If you own a property and want to sell it in order to move to a better location, but are finding it hard to find a buyer, renting the property instead might seem like the most logical solution. However, most homeowners who decide to rent their property are unaware of the requirements and how they should go about it.
Crunch the numbers
Renting out your property may not always be the most profitable. If you are paying more in mortgage than you receive as rent (which is also taxed), it does not make sense to continue renting your property, unless you willingly want to endure losses. While it may appear radical, selling your property for some loss is better than renting it out for continuous losses.
Finding good tenants can be harder than you think. You will need to place an advertisement and then screen all applicants thoroughly. The screening process should help you filter the applicants, but will require you to ask for credit records and perform background checks. You will also need to brush up on related local laws and gather information on renting trends in the locality.
Be specific in the lease
The lease you issue should be thorough and detailed, including all particulars, from the included utilities and appliances to terms related to subletting and rent payment. You should also attach details of the property itself and its condition at the time of renting out. Maintenance of a lawn or garden and the property itself is usually the responsibility of the landlord, which means you won’t be able to move away without hiring the services of a property management company. Consider all related costs before you decide to rent out your property.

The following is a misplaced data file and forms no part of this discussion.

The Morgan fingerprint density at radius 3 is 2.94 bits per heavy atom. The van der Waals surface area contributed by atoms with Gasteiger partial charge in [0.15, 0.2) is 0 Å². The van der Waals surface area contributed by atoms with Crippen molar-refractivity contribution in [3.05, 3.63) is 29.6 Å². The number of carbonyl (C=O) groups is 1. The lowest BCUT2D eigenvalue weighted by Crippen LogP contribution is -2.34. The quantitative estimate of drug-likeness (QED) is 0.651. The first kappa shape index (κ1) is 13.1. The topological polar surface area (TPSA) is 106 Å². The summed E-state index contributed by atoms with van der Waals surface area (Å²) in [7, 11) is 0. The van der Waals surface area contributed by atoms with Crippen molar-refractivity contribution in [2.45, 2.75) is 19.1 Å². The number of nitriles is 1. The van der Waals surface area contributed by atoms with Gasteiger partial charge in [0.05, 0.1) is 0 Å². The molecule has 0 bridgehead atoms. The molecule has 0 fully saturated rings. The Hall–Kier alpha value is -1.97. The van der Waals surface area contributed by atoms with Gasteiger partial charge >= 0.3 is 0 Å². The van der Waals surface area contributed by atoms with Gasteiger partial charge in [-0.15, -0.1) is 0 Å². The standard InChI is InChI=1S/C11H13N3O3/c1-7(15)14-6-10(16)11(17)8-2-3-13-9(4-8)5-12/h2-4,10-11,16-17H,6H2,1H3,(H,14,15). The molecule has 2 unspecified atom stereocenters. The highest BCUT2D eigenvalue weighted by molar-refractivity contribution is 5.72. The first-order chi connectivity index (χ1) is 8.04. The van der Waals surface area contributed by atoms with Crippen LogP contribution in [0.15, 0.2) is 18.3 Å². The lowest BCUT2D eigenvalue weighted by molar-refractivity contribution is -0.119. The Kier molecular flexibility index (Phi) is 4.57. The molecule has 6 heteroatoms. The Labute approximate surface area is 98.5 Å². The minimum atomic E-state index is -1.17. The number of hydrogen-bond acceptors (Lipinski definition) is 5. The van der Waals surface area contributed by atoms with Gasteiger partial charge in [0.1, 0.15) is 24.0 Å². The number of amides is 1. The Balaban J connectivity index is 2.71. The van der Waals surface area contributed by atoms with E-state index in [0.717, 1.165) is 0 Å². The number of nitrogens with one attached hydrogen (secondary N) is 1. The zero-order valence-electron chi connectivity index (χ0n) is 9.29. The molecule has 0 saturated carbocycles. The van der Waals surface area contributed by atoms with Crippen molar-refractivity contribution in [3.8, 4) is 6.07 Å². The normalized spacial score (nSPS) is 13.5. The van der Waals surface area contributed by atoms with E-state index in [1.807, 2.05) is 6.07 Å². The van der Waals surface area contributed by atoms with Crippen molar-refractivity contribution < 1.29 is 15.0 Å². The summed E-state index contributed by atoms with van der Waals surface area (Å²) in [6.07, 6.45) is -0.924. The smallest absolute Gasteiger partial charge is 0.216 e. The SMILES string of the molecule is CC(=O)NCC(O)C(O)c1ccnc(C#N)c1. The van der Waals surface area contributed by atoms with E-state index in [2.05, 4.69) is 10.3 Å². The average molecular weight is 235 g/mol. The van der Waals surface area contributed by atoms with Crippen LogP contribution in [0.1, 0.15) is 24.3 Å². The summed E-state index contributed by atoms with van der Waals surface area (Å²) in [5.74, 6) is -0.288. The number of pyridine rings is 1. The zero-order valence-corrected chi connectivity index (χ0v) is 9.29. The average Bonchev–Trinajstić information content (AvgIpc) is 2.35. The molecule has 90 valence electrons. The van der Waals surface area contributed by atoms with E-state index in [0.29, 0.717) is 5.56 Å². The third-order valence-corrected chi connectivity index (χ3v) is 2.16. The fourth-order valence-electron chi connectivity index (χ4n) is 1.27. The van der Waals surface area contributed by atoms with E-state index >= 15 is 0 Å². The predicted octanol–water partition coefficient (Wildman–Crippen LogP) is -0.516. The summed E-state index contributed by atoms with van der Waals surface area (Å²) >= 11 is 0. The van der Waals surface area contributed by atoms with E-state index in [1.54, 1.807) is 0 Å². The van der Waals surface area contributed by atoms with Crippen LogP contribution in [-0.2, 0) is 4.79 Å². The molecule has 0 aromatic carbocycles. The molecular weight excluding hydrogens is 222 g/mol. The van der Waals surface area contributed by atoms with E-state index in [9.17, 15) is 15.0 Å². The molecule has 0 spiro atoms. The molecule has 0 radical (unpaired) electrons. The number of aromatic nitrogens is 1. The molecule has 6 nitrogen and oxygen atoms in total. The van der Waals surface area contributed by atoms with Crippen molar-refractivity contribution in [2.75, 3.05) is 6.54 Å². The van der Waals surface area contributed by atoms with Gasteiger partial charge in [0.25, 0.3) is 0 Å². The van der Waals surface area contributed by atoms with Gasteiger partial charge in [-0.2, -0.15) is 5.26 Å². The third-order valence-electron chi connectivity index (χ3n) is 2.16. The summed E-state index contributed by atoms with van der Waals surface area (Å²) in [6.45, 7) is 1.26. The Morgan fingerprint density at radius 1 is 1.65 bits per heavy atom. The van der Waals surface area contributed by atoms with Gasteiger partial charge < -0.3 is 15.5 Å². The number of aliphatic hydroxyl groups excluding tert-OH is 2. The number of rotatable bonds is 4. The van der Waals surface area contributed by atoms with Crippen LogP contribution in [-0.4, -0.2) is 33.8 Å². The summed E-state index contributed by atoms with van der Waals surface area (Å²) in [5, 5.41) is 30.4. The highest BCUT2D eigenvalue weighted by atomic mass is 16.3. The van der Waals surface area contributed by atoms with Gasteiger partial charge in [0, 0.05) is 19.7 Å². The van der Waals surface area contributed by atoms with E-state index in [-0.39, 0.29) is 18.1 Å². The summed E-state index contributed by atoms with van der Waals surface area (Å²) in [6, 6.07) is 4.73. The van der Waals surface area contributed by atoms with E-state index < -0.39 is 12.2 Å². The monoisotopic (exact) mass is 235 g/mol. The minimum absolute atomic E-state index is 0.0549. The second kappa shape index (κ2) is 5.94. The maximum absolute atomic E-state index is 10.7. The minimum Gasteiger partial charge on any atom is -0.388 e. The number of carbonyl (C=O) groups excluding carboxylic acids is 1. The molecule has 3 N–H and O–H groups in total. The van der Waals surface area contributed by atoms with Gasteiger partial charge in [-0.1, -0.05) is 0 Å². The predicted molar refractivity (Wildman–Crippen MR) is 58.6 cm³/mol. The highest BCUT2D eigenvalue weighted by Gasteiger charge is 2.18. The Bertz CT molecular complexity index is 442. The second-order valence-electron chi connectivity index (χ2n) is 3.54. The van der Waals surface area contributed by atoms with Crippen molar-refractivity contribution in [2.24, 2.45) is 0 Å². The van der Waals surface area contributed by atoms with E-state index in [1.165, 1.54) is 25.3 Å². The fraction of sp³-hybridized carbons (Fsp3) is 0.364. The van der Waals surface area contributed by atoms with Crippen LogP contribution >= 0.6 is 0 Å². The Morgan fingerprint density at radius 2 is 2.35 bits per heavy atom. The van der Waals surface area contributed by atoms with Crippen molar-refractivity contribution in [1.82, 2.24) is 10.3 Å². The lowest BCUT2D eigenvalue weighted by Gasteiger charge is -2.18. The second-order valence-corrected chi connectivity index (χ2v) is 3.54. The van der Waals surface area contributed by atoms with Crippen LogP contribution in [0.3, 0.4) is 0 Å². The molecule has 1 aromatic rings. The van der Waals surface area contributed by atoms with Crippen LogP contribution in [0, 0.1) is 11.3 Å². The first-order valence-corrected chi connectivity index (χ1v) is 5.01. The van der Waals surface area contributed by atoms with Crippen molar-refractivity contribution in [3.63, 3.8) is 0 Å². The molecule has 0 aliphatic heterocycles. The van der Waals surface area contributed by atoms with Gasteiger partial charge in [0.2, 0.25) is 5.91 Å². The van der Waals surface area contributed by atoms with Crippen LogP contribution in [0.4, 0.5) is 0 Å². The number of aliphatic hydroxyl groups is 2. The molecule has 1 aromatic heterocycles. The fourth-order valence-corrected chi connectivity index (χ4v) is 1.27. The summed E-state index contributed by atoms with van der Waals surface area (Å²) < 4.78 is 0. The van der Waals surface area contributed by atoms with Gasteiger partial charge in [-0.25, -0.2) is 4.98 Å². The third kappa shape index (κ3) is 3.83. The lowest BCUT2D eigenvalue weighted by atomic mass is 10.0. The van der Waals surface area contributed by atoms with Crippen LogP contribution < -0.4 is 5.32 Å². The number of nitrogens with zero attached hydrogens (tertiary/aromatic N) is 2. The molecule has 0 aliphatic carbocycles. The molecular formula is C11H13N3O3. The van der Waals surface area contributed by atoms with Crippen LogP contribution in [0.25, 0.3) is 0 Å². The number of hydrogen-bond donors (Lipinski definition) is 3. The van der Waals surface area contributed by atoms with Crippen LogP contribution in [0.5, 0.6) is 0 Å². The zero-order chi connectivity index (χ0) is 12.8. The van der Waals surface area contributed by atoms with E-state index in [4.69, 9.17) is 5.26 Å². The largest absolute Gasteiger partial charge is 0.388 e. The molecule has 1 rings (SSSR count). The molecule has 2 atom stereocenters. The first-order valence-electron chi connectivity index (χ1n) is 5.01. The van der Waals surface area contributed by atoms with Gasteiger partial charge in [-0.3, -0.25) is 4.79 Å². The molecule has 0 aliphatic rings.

Keep it professional
While you may be emotionally attached to your home, once you lease it out, the tenant has certain rights over it. Keep your emotions under check and remember that your relation to the tenant is a business relation. Try not to become friendly with the tenant, so that you can address professional issues appropriately.
Consider your long-term plans
If you will be looking to sell your property despite renting it out, you should state that clearly in the lease agreement. If you don’t then you might have a problem arranging showings, because the tenants living in the house might not find it agreeable to be disturbed when buyers visit. On the other hand, a lot of landlords include the option to buy in a lease, because tenants, once settled in, might want to stay and buy the property instead.